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Araullo vs Aquino III

DOCTRINE/TOPIC:
Operative Fact Doctrine
FACTS:

On September 25, 2013, Sen. Jinggoy Ejercito Estrada delivered a privilege speech in the Senate of the
Philippines to reveal that some Senators, including himself, had been allotted an additional P50 Million
each as "incentive" for voting in favor of the impeachment of Chief Justice Renato C. Corona.
Responding to Sen. Estrada’s revelation, Secretary Florencio Abad of the DBM issued a public statement
entitled Abad: Releases to Senators Part of Spending Acceleration Program, explaining that the funds
released to the Senators had been part of the DAP, a program designed by the DBM to ramp up
spending to accelerate economic expansion.

The DBM soon came out to claim in its website that the DAP releases had been sourced from savings
generated by the Government, and from unprogrammed funds; and that the savings had been derived
from (1) the pooling of unreleased and (2) the withdrawal of unobligated allotments also for slow-
moving programs and projects that had been earlier released to the agencies of the National
Government.

The petitioners brought to the Court’s attention NBC No. 541 (Adoption of Operational Efficiency
Measure – Withdrawal of Agencies’ Unobligated Allotments as of June 30, 2012), alleging that NBC No.
541, which was issued to implement the DAP, directed the withdrawal of unobligated allotments as of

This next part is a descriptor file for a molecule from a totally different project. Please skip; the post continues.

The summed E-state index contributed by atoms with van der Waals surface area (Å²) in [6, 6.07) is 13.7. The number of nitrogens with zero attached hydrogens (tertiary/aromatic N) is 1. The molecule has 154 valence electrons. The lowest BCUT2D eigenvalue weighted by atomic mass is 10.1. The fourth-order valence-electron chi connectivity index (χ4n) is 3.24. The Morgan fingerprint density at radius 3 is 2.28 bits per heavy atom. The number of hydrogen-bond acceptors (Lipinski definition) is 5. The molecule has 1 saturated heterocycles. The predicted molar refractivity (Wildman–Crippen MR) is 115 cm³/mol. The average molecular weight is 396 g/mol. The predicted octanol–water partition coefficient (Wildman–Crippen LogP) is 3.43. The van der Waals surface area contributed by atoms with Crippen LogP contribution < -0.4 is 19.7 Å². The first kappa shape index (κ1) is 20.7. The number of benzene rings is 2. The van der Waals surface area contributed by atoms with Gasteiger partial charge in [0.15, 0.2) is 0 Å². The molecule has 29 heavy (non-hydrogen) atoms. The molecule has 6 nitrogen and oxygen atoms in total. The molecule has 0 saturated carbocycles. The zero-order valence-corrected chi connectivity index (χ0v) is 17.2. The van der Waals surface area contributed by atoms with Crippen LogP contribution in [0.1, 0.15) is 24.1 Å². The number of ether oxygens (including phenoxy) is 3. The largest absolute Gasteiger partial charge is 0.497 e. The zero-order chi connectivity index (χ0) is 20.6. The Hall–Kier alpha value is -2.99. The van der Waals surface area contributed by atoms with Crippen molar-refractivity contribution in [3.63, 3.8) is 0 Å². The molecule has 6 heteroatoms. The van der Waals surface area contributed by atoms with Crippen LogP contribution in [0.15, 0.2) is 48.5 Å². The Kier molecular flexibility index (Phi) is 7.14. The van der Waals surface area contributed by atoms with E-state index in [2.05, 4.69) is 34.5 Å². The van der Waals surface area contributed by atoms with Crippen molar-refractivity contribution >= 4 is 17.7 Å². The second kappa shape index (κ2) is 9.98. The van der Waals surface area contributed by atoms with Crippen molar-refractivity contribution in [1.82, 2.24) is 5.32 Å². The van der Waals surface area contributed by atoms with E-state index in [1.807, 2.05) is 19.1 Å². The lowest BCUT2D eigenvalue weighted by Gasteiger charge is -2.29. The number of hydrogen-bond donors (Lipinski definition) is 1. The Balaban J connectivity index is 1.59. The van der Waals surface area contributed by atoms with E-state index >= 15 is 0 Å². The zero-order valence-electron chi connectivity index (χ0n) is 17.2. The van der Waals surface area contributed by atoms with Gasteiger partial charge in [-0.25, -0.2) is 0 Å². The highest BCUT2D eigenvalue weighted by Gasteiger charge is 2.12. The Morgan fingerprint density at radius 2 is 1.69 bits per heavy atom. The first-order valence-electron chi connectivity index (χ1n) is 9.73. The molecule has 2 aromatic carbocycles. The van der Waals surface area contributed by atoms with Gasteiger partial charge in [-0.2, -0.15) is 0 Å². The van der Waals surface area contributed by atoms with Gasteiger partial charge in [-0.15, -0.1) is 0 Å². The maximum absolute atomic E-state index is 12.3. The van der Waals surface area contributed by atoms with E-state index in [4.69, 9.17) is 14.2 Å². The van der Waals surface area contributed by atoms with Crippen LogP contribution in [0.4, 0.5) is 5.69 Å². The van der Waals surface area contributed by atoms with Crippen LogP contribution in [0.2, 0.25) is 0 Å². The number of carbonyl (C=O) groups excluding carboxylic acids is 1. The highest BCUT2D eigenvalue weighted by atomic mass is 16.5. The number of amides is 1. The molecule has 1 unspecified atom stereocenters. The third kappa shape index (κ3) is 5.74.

June 30, 2012 of government agencies and offices with low levels of obligations, both for continuing and
current allotments.
ISSUE:
W/N Operative fact is wrongly applied

RULING:

SC Denied Motion for reconsideration of the petitioners and partially granted the motion of
the respondents
SC also modified the dispositive portion declaring that DAP, National Budget Circular is
UNCONSTITUTIONAL

1. The Court’s power of judicial review


Courts have the power to review the case at hand because it raises the question of
constitutionality, particularly their non-conformity with Sec. 25, Art. 6 of the
Constitution and the principle of separation of powers and equal protection.

As cited in Endencia v Jugo; Interpretation and application of said laws belong


exclusively to the Judicial department. And this authority to interpret and apply the laws
extends to the Constitution. Before the courts can determine whether a law is
constitutional or not, it will have to interpret and ascertain the meaning not only of said
law, but also of the pertinent portion of the Constitution in order to decide whether there
is a conflict between the two, because if there is, then the law will have to give way and
has to be declared invalid and unconstitutional.

Legislative has only the power to make and enact laws and the interpretation of the
constitution is not within the sphere of powers of the legislature. If the legislature
declare what the law means in the constitution it would cause instability and confusion
within the judicial processes and decisions. Only Judicial interpretations are for the
constitution because it is vested by the constitution that the judiciary is the one who
interprets the law in the Constitution.

2. Strict construction on the accumulation and utilization of savings

The acts and practices under the DAP and the relevant provisions of NBC No. 541 cited in the